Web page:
Trapshooters Forum banner

1 - 20 of 24 Posts

·
Banned
Joined
·
1,110 Posts
Discussion Starter #1
Hello All,

For Your Viewing Pleasure..

Original Photos from the civil war...as it was told to me when I recieved them...

I hope it keeps you occupied for a while, on this very cold Snowy Winter Day!

Thanks and Enjoy,

Stu

Stu Gabriel (MrGun)

____________________________________________________________________________


























































































































































 

·
Banned
Joined
·
4,725 Posts
Thank you for these pictures. I thought that I've seen most CW pictures but you have a few that I've never seen before. It would be fun to have a contest on naming them and I think I could do pretty good. But, SF SGM is the TS.com in resident CW expert and I'm sure he would beat me hands down. FYI... the reason that there aren't an over abundance of CW photos available is that someone figured after the war that the original negative glass plates would make terrific windows for greenhouses. Therefore that's what most of them were used for.

blade819
 

·
Registered
Joined
·
563 Posts
Blade,
Don't think I can name some of the structures but the majority of the others I can identify. Here is the link to the Library of Congress website, they have the largest collection and yes, they are identified..

loc.gov

Just scroll thought it for civil war photos or just google civil war photos and go to the loc website.

Van
 

·
Registered
Joined
·
3,158 Posts
Don't you have two pics of Edgar Allen Poe?
 

·
Registered
Joined
·
264 Posts
The picture of the road with the stone wall on its left is the Sunken Road at Fredericksburg, Virginia where Burnsides squandered thousands of his troops, sending them repeatedly against the Confederates stationed behind this wall.
 

·
Registered
Joined
·
563 Posts
Wahoo,
You are correct with the location, but this photo was taken after the second battle of Fredericksburg, May of 1863. The dead are Confederates, part of Longstreet's Corps. The rest of the ANV was down the road around a little town called Chancellorsville.

Van
 

·
Registered
Joined
·
9,980 Posts
Thank you for posting the photos. The thing that jumped out at me was how small most of the people were compared to today.
Steve Balistreri
Wauwatosa Wisconsin
 

·
Banned
Joined
·
4,725 Posts
j2jake...No he means short. If you ever get a chance to visit any plantations or Charleston or Savannah, the first thing you'll notice is that the doorknobs were placed in the doors about 6 inches to 1 foot lower than today's. Van can probably answer this question. What was the average height of an American male in the 1860's? I suspect about 5'6" was average. Occasionally you'll get taller ones like GA Custer who I believe was 5'11" tall.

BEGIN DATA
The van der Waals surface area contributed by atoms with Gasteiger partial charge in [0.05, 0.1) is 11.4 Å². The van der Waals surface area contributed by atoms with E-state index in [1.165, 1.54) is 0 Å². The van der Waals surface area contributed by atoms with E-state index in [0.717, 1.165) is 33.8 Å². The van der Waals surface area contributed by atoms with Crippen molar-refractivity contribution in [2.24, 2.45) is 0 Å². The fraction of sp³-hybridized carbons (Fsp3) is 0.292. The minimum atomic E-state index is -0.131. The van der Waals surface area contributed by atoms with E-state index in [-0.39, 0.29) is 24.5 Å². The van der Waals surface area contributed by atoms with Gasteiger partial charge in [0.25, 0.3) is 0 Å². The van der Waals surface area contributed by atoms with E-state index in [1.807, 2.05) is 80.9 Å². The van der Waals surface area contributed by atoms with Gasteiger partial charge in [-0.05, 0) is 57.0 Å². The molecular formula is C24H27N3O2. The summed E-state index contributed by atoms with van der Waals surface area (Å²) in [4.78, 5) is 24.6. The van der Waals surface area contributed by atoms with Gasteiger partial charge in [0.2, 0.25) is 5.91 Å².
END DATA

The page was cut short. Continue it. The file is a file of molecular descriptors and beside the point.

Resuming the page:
blade819
 

·
Registered
Joined
·
3,408 Posts
People were generally much shorter back then. I have trouble believing Custer was close to 6ft tall as always stated. I saw one of his buckskin suits on display at the Bighorn museum. I thought it was for a little kid. I ask the Park employee giving a talk on the battle about the suit and she said that it was genuine. She thought he was about 5'2". He was a small man. I suspect his height has been embellished like everything else about the jerk.
 

·
Registered
Joined
·
563 Posts
The average height of a Federal soldier was 5'8 1/4" tall, average weight 143 1/4lbs.. This from U.S. army records. One would think the Confederate soldier was the same physically.

Custer was 5'11" tall according to his his records. The uniform at the Big Horn would suggest otherwise. There has been some doubt to its authenticity when I was there in the 1980's. Custer was also sterile due to him catching the clap while at West Point. So that will do away the myth that he fathered children with a Cheyenne woman. Libby was often thought to have had a thing for Bill Hickok. Wild Bill was at Ft.Riley when Custer left his command in the field and returned there stating he was worried about Libby catching the "fever".

Van
 

·
Banned
Joined
·
4,725 Posts
Johnny...you are wrong on two points. The second being your impression of Custer being a "jerk". GA Custer, IMO, was a superb war time tactician/cavalier that ever lived in this country. He had a personal hand in the Federals success at Gettysburg. Enough to be invited to the surrender signing at Appomattox and later the table that was used for the signing was presented to Libby Custer by General Sheridan. He alienated the Grant Administration during the Indian Wars and just about every Northern Officer who he jumped over for promotion was envious including Bentein who may have been the direct cause of the slaughter at Little Big Horn. We'll never no the entire or factual story of Little Big Horn, but it was told to me while there by a Crow Indian descendant. SF SGM worked there and he could provide additions/corrections. Granted Custer went awol to get Libby and was later court martialed, but GA Custer received a bad publicity rap beginning in 1877 and it continues today when in fact he was one of America's greatest wartime heroes that never really was recognized by the US. SG SGM you can jump in here at any time. I have just about every published book about this great Boy General and have come to this conclusion.